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- International Design Application (Hague)
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The Hague Agreement Concerning the International Registration of Industrial Designs, or the Hague Agreement, in short, is a system that enables applicants to submit a unified application instead of separate applications. The Hague Agreement is a collection of treaties, including the Hague Act of 1960 and the Geneva Act of 1999. A country has the choice of becoming a party to one or both the Hague Act and the Geneva Act. Act selection is important because applicants from a country can only get protection in other countries who have signed to the same act. Besides the convenience of filing one application, applicants also have to pay one set of fees and file the application in one language (choices include French, English, and Spanish).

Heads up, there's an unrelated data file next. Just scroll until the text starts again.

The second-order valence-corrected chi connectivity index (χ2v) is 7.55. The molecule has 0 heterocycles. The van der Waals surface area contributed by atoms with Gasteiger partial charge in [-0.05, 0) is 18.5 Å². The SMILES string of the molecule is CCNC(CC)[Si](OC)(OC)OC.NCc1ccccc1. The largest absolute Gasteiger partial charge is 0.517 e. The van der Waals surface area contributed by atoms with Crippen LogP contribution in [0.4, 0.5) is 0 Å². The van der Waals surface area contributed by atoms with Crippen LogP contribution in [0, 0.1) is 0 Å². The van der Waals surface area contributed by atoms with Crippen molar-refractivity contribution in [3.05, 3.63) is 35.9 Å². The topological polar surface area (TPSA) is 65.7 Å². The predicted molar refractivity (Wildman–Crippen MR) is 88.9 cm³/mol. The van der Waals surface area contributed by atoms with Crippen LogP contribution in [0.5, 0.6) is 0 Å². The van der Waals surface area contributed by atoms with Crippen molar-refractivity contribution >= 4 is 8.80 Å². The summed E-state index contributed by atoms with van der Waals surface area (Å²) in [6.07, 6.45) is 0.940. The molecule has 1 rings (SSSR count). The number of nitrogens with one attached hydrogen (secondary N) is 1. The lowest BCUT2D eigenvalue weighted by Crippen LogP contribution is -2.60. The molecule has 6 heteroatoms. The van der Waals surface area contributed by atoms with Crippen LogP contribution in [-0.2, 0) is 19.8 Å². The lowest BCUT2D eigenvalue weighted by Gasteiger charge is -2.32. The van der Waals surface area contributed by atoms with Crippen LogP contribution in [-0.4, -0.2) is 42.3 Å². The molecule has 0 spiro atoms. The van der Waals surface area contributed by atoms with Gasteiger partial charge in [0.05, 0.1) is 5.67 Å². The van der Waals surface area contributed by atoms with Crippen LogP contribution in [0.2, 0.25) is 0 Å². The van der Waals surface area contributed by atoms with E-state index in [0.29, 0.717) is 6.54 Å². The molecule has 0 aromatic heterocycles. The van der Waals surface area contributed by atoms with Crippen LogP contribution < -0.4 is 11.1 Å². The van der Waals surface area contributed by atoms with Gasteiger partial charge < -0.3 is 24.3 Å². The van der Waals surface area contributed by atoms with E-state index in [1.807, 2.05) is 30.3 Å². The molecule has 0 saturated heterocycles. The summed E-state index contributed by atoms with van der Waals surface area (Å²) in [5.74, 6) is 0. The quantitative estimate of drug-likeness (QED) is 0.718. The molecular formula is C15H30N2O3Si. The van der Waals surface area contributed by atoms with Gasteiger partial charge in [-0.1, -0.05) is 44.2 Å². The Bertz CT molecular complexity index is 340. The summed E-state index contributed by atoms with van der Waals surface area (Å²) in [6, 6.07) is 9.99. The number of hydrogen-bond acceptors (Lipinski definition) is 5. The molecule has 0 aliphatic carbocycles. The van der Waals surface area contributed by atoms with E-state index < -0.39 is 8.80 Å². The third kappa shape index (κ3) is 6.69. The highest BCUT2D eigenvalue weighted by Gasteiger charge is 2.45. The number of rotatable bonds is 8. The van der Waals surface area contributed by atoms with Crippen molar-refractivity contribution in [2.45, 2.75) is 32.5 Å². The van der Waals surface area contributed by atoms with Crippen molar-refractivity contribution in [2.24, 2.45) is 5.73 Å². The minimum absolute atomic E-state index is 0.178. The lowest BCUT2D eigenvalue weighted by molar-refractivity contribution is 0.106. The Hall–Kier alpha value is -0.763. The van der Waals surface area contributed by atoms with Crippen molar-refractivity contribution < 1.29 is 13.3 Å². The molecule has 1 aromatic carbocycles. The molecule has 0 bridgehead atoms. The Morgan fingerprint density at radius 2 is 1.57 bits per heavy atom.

Administered by the World Intellectual Property Organization (WIPO), The Hauge system allows applicants to protect up to 100 designs at a time. Applications can be submitted to the International Bureau of the WIPO or a Contracting Party (73 parties covering 90 countries). International design registrations and international design patents last for five years and can be extended four periods allowed by the Contracting Party. A design that meets WIPO requirements is entered into the International Register. If a Contracting Party has an issue with the design and does not want it get international registration, they must notify the International Bureau that they cannot accept the design.
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